The Olfactory System
The olfactory bulb is the first site of processing olfactory information after transduction by receptor cells in the nasal epithelium. Each receptor cell appears to express only one type of receptor protein, resulting in about a thousand different types of receptor cells (roughly the number of receptor gene products made). Furthermore, as shown by Richard Axel and colleagues, axons from similar receptor cells generally converge on the same glomerulus in the olfactory bulb where they synapse on the distal primary dendrites of mitral cells. The specificity of these excitatory inputs to the olfactory bulb would therefore appear to produce a map of "olfactory" space. However individual receptor cells respond to many different odorants, so that even single compounds result in excitatory synaptic inputs to mitral cells in widespread regions within the bulb. Rather than functioning as a relay station in a conventional sensory labeled line, it seems that the role of the olfactory bulb is to begin the decoding the various patterns of synaptic input associated with different odorants. We are interested in the synaptic interactions in the olfactory bulb and how inhibitory interneurons are involved in information processing in the olfactory system.
The granule cell is the most common type of interneuron in the olfactory bulb. Since they lacks an axon, granule cells are only able to produce inhibition very locally--which they do by releasing GABA from specialized dendritic spines that contact long horizontal (secondary) dendrites of mitral cells. These inhibitory synapses are typically associated on the same spine with an excitatory synapse made between the mitral cell and interneuron, resulting in a reciprocal dendrodendritic synaptic connection. As part of his Ph.D. dissertation, Craig Jahr directly demonstrated that in a turtle, this dendritic microcircuit could generate recurrent inhibition onto mitral cells. Together with Jeff Isaacson in 1998, we showed that a similar circuit functioned in the mammalian olfactory bulb and that dendritic transmitter release could underlie lateral as well as recurrent inhibition. We also demonstrated that activation of NMDA receptors on granule cells are required to cause GABA release. This finding was unexpected since granule cells express function AMPA receptors as well as NMDA receptors, with AMPA receptors typically associated with fast excitatory synaptic transmission in most brain regions.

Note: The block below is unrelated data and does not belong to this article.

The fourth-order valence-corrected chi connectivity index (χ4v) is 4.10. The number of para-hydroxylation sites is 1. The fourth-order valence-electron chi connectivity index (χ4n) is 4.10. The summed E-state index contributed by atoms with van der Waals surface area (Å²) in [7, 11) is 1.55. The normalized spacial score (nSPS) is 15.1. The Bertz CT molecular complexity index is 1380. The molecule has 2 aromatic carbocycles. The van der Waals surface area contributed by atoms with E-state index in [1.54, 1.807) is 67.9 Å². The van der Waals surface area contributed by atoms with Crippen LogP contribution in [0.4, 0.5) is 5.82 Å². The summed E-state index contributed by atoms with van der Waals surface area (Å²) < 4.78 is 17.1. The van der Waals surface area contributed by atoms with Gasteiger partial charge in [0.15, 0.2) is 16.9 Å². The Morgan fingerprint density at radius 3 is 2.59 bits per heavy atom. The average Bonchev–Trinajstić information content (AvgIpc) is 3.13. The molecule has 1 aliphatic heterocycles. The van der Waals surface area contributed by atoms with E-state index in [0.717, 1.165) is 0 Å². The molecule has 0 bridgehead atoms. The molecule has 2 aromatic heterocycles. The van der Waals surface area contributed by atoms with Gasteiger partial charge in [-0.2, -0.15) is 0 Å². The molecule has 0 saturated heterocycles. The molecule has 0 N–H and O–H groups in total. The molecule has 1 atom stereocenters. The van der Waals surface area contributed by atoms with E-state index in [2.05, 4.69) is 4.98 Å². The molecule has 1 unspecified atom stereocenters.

Our laboratory has examined the requirement for NMDA receptors in dendrodendritic inhibition using a variety of techniques. While GABA release from granule cells can be controlled by calcium influx through conventional voltage-dependent calcium channels (VDCC), we recently showed that calcium influx through NMDA receptors also can initiate transmitter release. Interestingly, calcium entering granule cell spines through NMDA receptors is able to cause GABA release even after blockade of all VDCC normally coupled to release sites. We now view the NMDA receptor on granule cell spines as providing both electrical and chemical signals that can independently lead to GABA release (see diagrams to the right). The electrical signal--part of the conventional EPSP response--interacts with intrinsic conductances in the spine and can lead to GABA release via activation of VDCC. The calcium influx through the NMDA receptor itself represents a direct chemical stimulus for secretion. The enhanced GABA release activated by the direct effect of calcium influx through NMDA receptors may contribute to the critical role NMDA receptors play in dendrodendritic inhibition.
We recently completed a study on Blanes cells, one of a group of seven non-granule cell types located in the granule cell layer of the olfactory bulb described by Cajal and his contemporaries (including Blanes). Blanes cells are large spiny GABAergic interneurons that inhibit granule cells and appear to excited by mitral cells. We found that Blanes cells can fire persistently following transient depolarizing stimuli. Using 2-photon microscopy we found that persistent activity in Blanes cells evokes prolonged barrages of inhibitory synaptic potentials onto monosynaptically-coupled granule cells. Several lines of evidence suggest that the non-selective cation current Ican mediates the afterdepolarization in Blanes cells and contributes to their persistent firing mode. The persistent firing state we found in Blanes cells is similar to the persistent firing mode reported by Alonso and colleagues in entorhinal cortical cells, which also appears to depend on Ican. However unlike entorhinal neurons, Blanes cells can fire persistently under normal phamacological conditions whereas entorhinal cortical neurons can only enter the persistent firing state when mACh receptors are activated.
Mechanisms of mitral cell spike patterning
In many brain regions, neurons express specialized ion channels that shape their responses to depolarizing and hyperpolarizing stimuli. Different combinations of these intrinsic channels can produce a staggering diversity in neuronal behavior that have profound effects on information processing and network activity. Mitral cells have unique intrinsic currents that generate clusters of action potentials interspersed with periods of fast (40 Hz) subthreshold voltage oscillations in response to depolarizing stimuli. We’ve shown that a single type of voltage-sensitive potassium channel that inactivates slowly after opening (known as I-D) is responsible this behavior. Interestingly, when driven by trains of depolarizing stimuli that mimic trains of EPSPs that occur during sniffing, these K channels produce clusters of APs that are precisely phase-locked to the stimulus train. We are currently investigating other intrinsic mechanisms that regulate how mitral cells respond to hyperpolarizing, inhibitory stimuli.